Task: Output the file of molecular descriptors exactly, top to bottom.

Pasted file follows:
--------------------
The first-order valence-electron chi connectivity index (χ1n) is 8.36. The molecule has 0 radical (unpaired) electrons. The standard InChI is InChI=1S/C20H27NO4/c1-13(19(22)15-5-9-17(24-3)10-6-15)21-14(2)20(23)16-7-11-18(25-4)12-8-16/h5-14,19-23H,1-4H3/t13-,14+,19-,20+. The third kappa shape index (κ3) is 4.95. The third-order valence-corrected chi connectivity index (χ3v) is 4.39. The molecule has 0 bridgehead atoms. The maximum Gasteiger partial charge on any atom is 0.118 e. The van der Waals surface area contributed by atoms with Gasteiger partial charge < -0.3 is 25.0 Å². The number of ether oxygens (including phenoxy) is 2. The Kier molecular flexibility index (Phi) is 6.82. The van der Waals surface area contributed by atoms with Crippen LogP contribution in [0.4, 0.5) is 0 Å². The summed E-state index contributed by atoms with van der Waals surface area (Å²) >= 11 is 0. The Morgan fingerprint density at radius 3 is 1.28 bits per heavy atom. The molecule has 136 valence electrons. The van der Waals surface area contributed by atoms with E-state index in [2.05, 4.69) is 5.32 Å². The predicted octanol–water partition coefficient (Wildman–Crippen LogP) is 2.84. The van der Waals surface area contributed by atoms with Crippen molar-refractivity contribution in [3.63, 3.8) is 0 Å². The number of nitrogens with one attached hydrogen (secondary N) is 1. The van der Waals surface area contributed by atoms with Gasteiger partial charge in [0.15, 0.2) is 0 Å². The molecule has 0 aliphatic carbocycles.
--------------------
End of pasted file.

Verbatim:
The first-order valence-electron chi connectivity index (χ1n) is 8.36. The molecule has 0 radical (unpaired) electrons. The standard InChI is InChI=1S/C20H27NO4/c1-13(19(22)15-5-9-17(24-3)10-6-15)21-14(2)20(23)16-7-11-18(25-4)12-8-16/h5-14,19-23H,1-4H3/t13-,14+,19-,20+. The third kappa shape index (κ3) is 4.95. The third-order valence-corrected chi connectivity index (χ3v) is 4.39. The molecule has 0 bridgehead atoms. The maximum Gasteiger partial charge on any atom is 0.118 e. The van der Waals surface area contributed by atoms with Gasteiger partial charge < -0.3 is 25.0 Å². The number of ether oxygens (including phenoxy) is 2. The Kier molecular flexibility index (Phi) is 6.82. The van der Waals surface area contributed by atoms with Crippen LogP contribution in [0.4, 0.5) is 0 Å². The summed E-state index contributed by atoms with van der Waals surface area (Å²) >= 11 is 0. The Morgan fingerprint density at radius 3 is 1.28 bits per heavy atom. The molecule has 136 valence electrons. The van der Waals surface area contributed by atoms with E-state index in [2.05, 4.69) is 5.32 Å². The predicted octanol–water partition coefficient (Wildman–Crippen LogP) is 2.84. The van der Waals surface area contributed by atoms with Crippen molar-refractivity contribution in [3.63, 3.8) is 0 Å². The number of nitrogens with one attached hydrogen (secondary N) is 1. The van der Waals surface area contributed by atoms with Gasteiger partial charge in [0.15, 0.2) is 0 Å². The molecule has 0 aliphatic carbocycles.